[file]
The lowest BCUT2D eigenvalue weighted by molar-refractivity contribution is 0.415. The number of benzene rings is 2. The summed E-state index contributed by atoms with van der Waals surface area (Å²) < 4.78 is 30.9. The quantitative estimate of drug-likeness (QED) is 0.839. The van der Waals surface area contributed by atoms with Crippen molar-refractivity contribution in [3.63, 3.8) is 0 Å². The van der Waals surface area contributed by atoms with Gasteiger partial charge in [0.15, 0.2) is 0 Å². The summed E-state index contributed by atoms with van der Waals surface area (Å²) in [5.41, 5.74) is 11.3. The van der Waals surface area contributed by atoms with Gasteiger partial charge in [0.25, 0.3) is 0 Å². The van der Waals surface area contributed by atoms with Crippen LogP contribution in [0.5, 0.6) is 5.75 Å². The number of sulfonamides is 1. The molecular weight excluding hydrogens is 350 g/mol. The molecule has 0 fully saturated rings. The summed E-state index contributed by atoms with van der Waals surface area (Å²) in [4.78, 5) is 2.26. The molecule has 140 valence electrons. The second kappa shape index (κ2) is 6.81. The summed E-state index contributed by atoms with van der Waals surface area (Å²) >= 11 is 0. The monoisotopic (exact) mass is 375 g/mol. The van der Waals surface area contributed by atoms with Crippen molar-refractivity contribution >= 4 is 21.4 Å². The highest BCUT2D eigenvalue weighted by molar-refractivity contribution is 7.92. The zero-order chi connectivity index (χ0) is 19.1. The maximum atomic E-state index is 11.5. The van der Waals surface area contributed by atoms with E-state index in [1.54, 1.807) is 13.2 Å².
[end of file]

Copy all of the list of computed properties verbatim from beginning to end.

The lowest BCUT2D eigenvalue weighted by molar-refractivity contribution is 0.415. The number of benzene rings is 2. The summed E-state index contributed by atoms with van der Waals surface area (Å²) < 4.78 is 30.9. The quantitative estimate of drug-likeness (QED) is 0.839. The van der Waals surface area contributed by atoms with Crippen molar-refractivity contribution in [3.63, 3.8) is 0 Å². The van der Waals surface area contributed by atoms with Gasteiger partial charge in [0.15, 0.2) is 0 Å². The summed E-state index contributed by atoms with van der Waals surface area (Å²) in [5.41, 5.74) is 11.3. The van der Waals surface area contributed by atoms with Gasteiger partial charge in [0.25, 0.3) is 0 Å². The van der Waals surface area contributed by atoms with Crippen LogP contribution in [0.5, 0.6) is 5.75 Å². The number of sulfonamides is 1. The molecular weight excluding hydrogens is 350 g/mol. The molecule has 0 fully saturated rings. The summed E-state index contributed by atoms with van der Waals surface area (Å²) in [4.78, 5) is 2.26. The molecule has 140 valence electrons. The second kappa shape index (κ2) is 6.81. The summed E-state index contributed by atoms with van der Waals surface area (Å²) >= 11 is 0. The monoisotopic (exact) mass is 375 g/mol. The van der Waals surface area contributed by atoms with Crippen molar-refractivity contribution >= 4 is 21.4 Å². The highest BCUT2D eigenvalue weighted by molar-refractivity contribution is 7.92. The zero-order chi connectivity index (χ0) is 19.1. The maximum atomic E-state index is 11.5. The van der Waals surface area contributed by atoms with E-state index in [1.54, 1.807) is 13.2 Å².